David Bourget (Western Ontario)
David Chalmers (ANU, NYU)
Rafael De Clercq
Jack Alan Reynolds
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Law and Philosophy 18 (5):537-577 (1999)
This article deals with the relation between a theory of law and a theory of legal reasoning. Starting from a close reading of Chapter VII of H. L. A. Hart's The Concept of Law, it claims that a theory of law like Hart's requires a particular theory of legal reasoning, or at least a theory of legal reasoning with some particular characteristics. It then goes on to say that any theory of legal reasoning that satisfies those requirements is highly implausible, and tries to show that this is the reason why not only Hart, but also writers like Neil MacCormick and Joseph Raz have failed to offer a theory of legal reasoning that is compatible with legal positivism as a theory of law. They have faced a choice between an explanation of legal reasoning that is incompatible with the core of legal positivism or else strangely sceptical, insofar as it severs the link between general rules and particular decisions that purport to apply them.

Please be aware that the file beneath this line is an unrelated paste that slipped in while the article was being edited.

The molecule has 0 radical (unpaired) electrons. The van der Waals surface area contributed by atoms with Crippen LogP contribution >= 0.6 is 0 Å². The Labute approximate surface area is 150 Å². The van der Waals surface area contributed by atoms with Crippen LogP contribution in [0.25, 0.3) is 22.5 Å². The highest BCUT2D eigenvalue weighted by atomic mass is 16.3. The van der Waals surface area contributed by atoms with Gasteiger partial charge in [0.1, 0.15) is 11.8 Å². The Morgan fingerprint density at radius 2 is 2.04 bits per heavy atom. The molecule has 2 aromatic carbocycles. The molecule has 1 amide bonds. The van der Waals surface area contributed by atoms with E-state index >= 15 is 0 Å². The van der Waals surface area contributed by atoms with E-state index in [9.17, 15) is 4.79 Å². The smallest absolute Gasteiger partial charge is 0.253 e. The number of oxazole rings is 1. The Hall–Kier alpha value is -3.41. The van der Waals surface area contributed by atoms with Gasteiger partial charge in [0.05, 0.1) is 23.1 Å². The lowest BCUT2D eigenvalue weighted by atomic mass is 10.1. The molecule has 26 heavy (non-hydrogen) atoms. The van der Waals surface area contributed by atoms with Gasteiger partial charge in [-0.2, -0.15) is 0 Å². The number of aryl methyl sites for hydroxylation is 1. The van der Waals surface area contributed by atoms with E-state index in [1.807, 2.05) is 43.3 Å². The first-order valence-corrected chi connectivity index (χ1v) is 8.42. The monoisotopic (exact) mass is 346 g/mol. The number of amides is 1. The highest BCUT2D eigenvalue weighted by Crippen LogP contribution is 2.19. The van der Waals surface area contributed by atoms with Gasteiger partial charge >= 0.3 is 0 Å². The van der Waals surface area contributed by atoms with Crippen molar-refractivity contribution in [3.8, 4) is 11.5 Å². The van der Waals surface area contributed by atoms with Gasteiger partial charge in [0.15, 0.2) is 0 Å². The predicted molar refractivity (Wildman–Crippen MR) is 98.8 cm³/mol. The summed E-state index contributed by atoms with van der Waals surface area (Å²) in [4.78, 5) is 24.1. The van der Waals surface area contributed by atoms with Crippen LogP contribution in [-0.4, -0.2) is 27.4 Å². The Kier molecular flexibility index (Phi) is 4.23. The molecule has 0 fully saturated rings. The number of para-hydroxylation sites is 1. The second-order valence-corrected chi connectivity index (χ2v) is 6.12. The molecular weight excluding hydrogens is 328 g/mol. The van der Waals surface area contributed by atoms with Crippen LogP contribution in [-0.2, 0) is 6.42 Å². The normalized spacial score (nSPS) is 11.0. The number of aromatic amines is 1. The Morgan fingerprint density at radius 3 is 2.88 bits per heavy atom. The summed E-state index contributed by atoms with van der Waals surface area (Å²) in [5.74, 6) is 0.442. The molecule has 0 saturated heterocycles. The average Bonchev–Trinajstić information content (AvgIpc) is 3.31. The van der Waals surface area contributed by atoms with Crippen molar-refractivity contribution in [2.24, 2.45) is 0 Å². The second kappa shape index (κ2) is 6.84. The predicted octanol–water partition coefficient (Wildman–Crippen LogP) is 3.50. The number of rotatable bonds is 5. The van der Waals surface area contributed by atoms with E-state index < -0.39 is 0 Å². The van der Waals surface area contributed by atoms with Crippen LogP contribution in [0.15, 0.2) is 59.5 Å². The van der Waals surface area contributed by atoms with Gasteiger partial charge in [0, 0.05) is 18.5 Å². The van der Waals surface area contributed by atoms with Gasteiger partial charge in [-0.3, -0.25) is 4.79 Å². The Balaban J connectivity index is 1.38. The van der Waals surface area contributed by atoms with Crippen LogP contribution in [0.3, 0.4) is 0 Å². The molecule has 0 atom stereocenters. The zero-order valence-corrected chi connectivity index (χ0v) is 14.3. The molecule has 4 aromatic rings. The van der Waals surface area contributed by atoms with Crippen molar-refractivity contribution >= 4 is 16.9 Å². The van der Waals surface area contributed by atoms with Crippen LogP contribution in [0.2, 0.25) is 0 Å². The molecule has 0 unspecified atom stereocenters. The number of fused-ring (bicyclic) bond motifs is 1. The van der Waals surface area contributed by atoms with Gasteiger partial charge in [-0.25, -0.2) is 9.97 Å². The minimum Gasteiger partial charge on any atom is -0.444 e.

|Keywords||application of law appropriateness clear cases deductive reasoning legal positivism legal reasoning open texture|
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Citations of this work BETA
Stefano Civitarese Matteucci (2010). Is Legal Positivism as Worthless as Many Italian Scholars of Public Law Depict It? Ratio Juris 23 (4):505-539.
Vadim Verenich (2012). Charles Sanders Peirce, A Mastermind of (Legal) Arguments. International Journal for the Semiotics of Law - Revue Internationale de Sémiotique Juridique 25 (1):31-55.
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